Document Type

Other

Department/Program

Biology

Pub Date

1-2-2017

Publisher

DIVERSITY AND DISTRIBUTIONS

Volume

23

Issue

1

Abstract

AimWe explored the extent to which occupancy of butterflies within three biogeographic regions could be explained by vegetation structure and composition, topography and other environmental attributes; whether results were consistent among regions; and whether assumptions of closure were met with assemblage-level sampling designs. LocationChesapeake Bay Lowlands (Virginia), central Great Basin (Nevada) and western Great Basin (Nevada and California) (all USA). MethodsWe applied single-season occupancy models that either assumed closure or relaxed the closure assumption to data from 2013 and 2014 for 13-15 species in each region. ResultsMaximum single-year estimates of detection probabilities ranged from 0.14 to 0.99, and single-year occupancy from 0.28 to 0.98. The assumption of closure was met for a maximum of 54% of the species in a given region and year. Detection probabilities of >90% of the species in each region increased as the categorical abundance of nectar or mud increased. Measures of the dominance or abundance of deciduous woody species and structural heterogeneity were included in the greatest number of occupancy models for the Chesapeake Bay Lowlands, which may in part reflect the intensity of browsing by white-tailed deer (Odocoileus virginianus). Elevation and precipitation were prominent covariates in occupancy models for Great Basin butterflies. Main conclusionsBecause occupancy models do not rely on captures or observations of multiple individuals in a population, they potentially can be applied to a relatively high proportion of the species in an assemblage. However, estimation of occupancy is complicated by taxonomic, temporal and spatial variation in phenology. In multiple, widely divergent ecosystems, all or some associations between covariates and detection probability or occupancy for at least one-third of the species could not be estimated, often because a given species rarely was detected at locations with relatively low or high values of a covariate. Despite their advantages, occupancy models may leave unexplained the environmental associations with the distributions of many species.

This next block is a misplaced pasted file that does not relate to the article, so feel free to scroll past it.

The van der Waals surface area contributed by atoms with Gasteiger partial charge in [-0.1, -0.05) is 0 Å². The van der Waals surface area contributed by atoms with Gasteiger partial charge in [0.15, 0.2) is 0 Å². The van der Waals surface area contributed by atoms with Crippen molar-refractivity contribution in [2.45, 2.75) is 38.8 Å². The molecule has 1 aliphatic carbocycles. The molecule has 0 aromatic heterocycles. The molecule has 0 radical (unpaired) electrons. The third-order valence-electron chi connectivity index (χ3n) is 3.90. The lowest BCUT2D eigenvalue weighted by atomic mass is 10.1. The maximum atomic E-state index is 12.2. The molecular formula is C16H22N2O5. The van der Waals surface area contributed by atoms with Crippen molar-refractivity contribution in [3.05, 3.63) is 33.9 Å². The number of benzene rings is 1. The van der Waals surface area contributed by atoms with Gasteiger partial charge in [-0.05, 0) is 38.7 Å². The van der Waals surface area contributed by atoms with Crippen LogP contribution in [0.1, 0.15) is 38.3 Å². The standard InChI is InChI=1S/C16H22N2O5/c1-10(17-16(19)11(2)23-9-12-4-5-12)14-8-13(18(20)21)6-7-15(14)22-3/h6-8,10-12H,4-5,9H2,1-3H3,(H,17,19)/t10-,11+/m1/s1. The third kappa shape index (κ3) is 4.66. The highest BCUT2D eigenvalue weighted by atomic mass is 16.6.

DOI

10.1111/ddi.12504

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